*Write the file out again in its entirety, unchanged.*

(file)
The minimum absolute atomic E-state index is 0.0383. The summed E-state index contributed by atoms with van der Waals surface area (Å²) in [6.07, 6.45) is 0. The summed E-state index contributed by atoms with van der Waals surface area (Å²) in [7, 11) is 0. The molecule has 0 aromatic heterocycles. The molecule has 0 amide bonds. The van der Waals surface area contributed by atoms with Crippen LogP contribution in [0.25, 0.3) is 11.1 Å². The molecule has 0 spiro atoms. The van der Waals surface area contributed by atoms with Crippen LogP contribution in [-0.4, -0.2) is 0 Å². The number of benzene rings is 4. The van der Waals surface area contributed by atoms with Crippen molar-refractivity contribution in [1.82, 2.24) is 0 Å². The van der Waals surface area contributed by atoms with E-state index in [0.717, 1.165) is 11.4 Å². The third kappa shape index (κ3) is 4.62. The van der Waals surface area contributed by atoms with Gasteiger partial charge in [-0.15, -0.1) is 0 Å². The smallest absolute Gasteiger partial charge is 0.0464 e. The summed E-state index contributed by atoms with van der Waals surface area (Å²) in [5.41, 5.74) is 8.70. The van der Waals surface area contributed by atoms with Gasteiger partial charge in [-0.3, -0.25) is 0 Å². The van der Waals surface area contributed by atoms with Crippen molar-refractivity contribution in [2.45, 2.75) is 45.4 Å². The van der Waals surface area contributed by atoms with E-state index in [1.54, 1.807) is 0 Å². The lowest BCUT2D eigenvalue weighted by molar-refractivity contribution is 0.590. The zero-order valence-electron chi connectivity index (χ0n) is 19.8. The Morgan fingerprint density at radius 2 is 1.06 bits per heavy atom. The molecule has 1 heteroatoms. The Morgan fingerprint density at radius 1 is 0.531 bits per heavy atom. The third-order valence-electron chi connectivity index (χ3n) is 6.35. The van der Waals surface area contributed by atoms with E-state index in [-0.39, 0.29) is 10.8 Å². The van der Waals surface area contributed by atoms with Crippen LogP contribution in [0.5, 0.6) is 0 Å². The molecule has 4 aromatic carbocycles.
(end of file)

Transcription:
The minimum absolute atomic E-state index is 0.0383. The summed E-state index contributed by atoms with van der Waals surface area (Å²) in [6.07, 6.45) is 0. The summed E-state index contributed by atoms with van der Waals surface area (Å²) in [7, 11) is 0. The molecule has 0 aromatic heterocycles. The molecule has 0 amide bonds. The van der Waals surface area contributed by atoms with Crippen LogP contribution in [0.25, 0.3) is 11.1 Å². The molecule has 0 spiro atoms. The van der Waals surface area contributed by atoms with Crippen LogP contribution in [-0.4, -0.2) is 0 Å². The number of benzene rings is 4. The van der Waals surface area contributed by atoms with Crippen molar-refractivity contribution in [1.82, 2.24) is 0 Å². The van der Waals surface area contributed by atoms with E-state index in [0.717, 1.165) is 11.4 Å². The third kappa shape index (κ3) is 4.62. The van der Waals surface area contributed by atoms with Gasteiger partial charge in [-0.15, -0.1) is 0 Å². The smallest absolute Gasteiger partial charge is 0.0464 e. The summed E-state index contributed by atoms with van der Waals surface area (Å²) in [5.41, 5.74) is 8.70. The van der Waals surface area contributed by atoms with Gasteiger partial charge in [-0.3, -0.25) is 0 Å². The van der Waals surface area contributed by atoms with Crippen molar-refractivity contribution in [2.45, 2.75) is 45.4 Å². The van der Waals surface area contributed by atoms with E-state index in [1.54, 1.807) is 0 Å². The lowest BCUT2D eigenvalue weighted by molar-refractivity contribution is 0.590. The zero-order valence-electron chi connectivity index (χ0n) is 19.8. The Morgan fingerprint density at radius 2 is 1.06 bits per heavy atom. The molecule has 1 heteroatoms. The Morgan fingerprint density at radius 1 is 0.531 bits per heavy atom. The third-order valence-electron chi connectivity index (χ3n) is 6.35. The van der Waals surface area contributed by atoms with E-state index in [-0.39, 0.29) is 10.8 Å². The van der Waals surface area contributed by atoms with Crippen LogP contribution in [0.5, 0.6) is 0 Å². The molecule has 4 aromatic carbocycles.